In one example, the controllers 40, 42 are selected from known components in the industry. A person of ordinary skill in the art would be able to select appropriate controllers for use with the heating apparatus 34. In one example, the first controller 40 is a separate and distinct component from the second controller 42. In this way, the controllers 40, 42 may be used to selectively access and control different components of the heating apparatus 34. A person of ordinary skill in the art having the benefit of this disclosure would be able to program the controllers 40, 42 to operate independently from one another and to perform the required functionality of the heating apparatus 34. For example, the controllers 40, 42 are programmable to provide functionality that includes, but is not limited to, gas valve open/close, spark ignition, flame sensing, combustion fan control, circulating air fan control, and various safety controls.

A shutoff valve 58 is positioned within the manifold 38 and divides the manifold 38 into a first manifold portion 60 and a second manifold portion 62. The shutoff valve 58 is controlled by the second controller 42 to selectively open and close the shutoff valve 58. In one example, the shutoff valve 58 may be actuated between a plurality of positions to control the amount of fluid that is communicated to the manifold 38. The shutoff valve 58 is a solenoid valve, in one example.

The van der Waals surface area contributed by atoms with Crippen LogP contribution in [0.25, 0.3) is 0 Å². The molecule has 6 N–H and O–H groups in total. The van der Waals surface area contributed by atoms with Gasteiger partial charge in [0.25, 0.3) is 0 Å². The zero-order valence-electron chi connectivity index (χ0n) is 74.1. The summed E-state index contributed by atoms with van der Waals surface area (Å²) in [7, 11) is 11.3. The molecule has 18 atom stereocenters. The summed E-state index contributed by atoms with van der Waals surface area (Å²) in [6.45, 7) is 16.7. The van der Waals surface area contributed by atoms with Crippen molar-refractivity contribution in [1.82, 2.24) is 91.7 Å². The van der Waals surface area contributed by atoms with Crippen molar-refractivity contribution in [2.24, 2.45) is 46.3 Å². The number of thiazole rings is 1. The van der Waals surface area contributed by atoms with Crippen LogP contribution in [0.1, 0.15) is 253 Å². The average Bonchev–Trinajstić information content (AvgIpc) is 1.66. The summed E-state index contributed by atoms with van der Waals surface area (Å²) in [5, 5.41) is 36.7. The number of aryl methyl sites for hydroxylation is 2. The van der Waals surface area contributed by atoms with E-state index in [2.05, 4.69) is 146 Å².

In this example, the burner 44A is associated with the first manifold portion 60, and the burners 44B, 44C, 44D and 44E are associated with the second manifold portion 62. The shutoff valve 58 remains closed and thus blocks the communication of a fluid, such as a gas, for example, from the main gas valve 37 to the burners 44B, 44C, 44D and 44E. The shutoff valve 58 receives a valve open signal VO from the second controller 42. Although the present example illustrates only a single burner associated with the first manifold portion 60 and a plurality of burners 44B, 44C, 44D and 44E associated with the second manifold portion 62, it should be understood that the shutoff valve 58 may be positioned at any location within the manifold 38 to control the firing rates associated with the plurality of burners 44A, 44B, 44C, 44D and 44E.